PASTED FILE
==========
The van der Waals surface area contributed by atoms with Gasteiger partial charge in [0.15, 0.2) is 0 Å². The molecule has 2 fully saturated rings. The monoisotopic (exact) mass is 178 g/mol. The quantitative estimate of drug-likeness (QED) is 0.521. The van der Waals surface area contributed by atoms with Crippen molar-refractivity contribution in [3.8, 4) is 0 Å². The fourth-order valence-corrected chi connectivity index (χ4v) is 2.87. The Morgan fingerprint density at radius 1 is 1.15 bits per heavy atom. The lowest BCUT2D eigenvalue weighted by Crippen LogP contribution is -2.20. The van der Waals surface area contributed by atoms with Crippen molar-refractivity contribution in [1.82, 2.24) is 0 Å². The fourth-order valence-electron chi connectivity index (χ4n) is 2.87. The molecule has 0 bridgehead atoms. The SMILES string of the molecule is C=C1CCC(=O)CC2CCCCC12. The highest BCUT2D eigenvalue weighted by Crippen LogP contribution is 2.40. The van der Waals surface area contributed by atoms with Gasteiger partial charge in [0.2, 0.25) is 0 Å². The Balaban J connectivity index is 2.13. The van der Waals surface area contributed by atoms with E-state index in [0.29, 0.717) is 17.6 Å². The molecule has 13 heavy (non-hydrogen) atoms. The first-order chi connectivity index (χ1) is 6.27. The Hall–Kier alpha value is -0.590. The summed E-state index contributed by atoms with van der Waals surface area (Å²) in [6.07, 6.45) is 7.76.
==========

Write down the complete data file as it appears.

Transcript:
The van der Waals surface area contributed by atoms with Gasteiger partial charge in [0.15, 0.2) is 0 Å². The molecule has 2 fully saturated rings. The monoisotopic (exact) mass is 178 g/mol. The quantitative estimate of drug-likeness (QED) is 0.521. The van der Waals surface area contributed by atoms with Crippen molar-refractivity contribution in [3.8, 4) is 0 Å². The fourth-order valence-corrected chi connectivity index (χ4v) is 2.87. The Morgan fingerprint density at radius 1 is 1.15 bits per heavy atom. The lowest BCUT2D eigenvalue weighted by Crippen LogP contribution is -2.20. The van der Waals surface area contributed by atoms with Crippen molar-refractivity contribution in [1.82, 2.24) is 0 Å². The fourth-order valence-electron chi connectivity index (χ4n) is 2.87. The molecule has 0 bridgehead atoms. The SMILES string of the molecule is C=C1CCC(=O)CC2CCCCC12. The highest BCUT2D eigenvalue weighted by Crippen LogP contribution is 2.40. The van der Waals surface area contributed by atoms with Gasteiger partial charge in [0.2, 0.25) is 0 Å². The Balaban J connectivity index is 2.13. The van der Waals surface area contributed by atoms with E-state index in [0.29, 0.717) is 17.6 Å². The molecule has 13 heavy (non-hydrogen) atoms. The first-order chi connectivity index (χ1) is 6.27. The Hall–Kier alpha value is -0.590. The summed E-state index contributed by atoms with van der Waals surface area (Å²) in [6.07, 6.45) is 7.76.